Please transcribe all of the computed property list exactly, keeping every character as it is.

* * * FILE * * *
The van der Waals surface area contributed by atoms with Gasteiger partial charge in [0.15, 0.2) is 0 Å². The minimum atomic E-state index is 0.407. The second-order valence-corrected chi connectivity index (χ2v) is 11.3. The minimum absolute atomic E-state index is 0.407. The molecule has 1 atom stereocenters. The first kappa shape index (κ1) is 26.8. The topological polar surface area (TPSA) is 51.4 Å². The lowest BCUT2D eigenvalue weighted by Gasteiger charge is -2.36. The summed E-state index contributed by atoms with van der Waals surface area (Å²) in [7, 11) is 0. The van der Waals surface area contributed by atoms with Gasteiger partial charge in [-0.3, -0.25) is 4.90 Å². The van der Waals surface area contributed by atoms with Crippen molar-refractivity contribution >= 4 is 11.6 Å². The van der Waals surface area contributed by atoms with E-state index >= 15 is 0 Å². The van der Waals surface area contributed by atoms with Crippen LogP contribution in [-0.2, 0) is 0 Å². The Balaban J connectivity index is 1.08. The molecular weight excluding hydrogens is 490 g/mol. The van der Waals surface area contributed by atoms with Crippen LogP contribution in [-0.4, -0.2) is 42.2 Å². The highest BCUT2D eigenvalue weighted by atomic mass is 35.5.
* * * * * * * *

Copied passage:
The van der Waals surface area contributed by atoms with Gasteiger partial charge in [0.15, 0.2) is 0 Å². The minimum atomic E-state index is 0.407. The second-order valence-corrected chi connectivity index (χ2v) is 11.3. The minimum absolute atomic E-state index is 0.407. The molecule has 1 atom stereocenters. The first kappa shape index (κ1) is 26.8. The topological polar surface area (TPSA) is 51.4 Å². The lowest BCUT2D eigenvalue weighted by Gasteiger charge is -2.36. The summed E-state index contributed by atoms with van der Waals surface area (Å²) in [7, 11) is 0. The van der Waals surface area contributed by atoms with Gasteiger partial charge in [-0.3, -0.25) is 4.90 Å². The van der Waals surface area contributed by atoms with Crippen molar-refractivity contribution >= 4 is 11.6 Å². The van der Waals surface area contributed by atoms with E-state index >= 15 is 0 Å². The van der Waals surface area contributed by atoms with Crippen LogP contribution in [-0.2, 0) is 0 Å². The Balaban J connectivity index is 1.08. The molecular weight excluding hydrogens is 490 g/mol. The van der Waals surface area contributed by atoms with Crippen LogP contribution in [-0.4, -0.2) is 42.2 Å². The highest BCUT2D eigenvalue weighted by atomic mass is 35.5.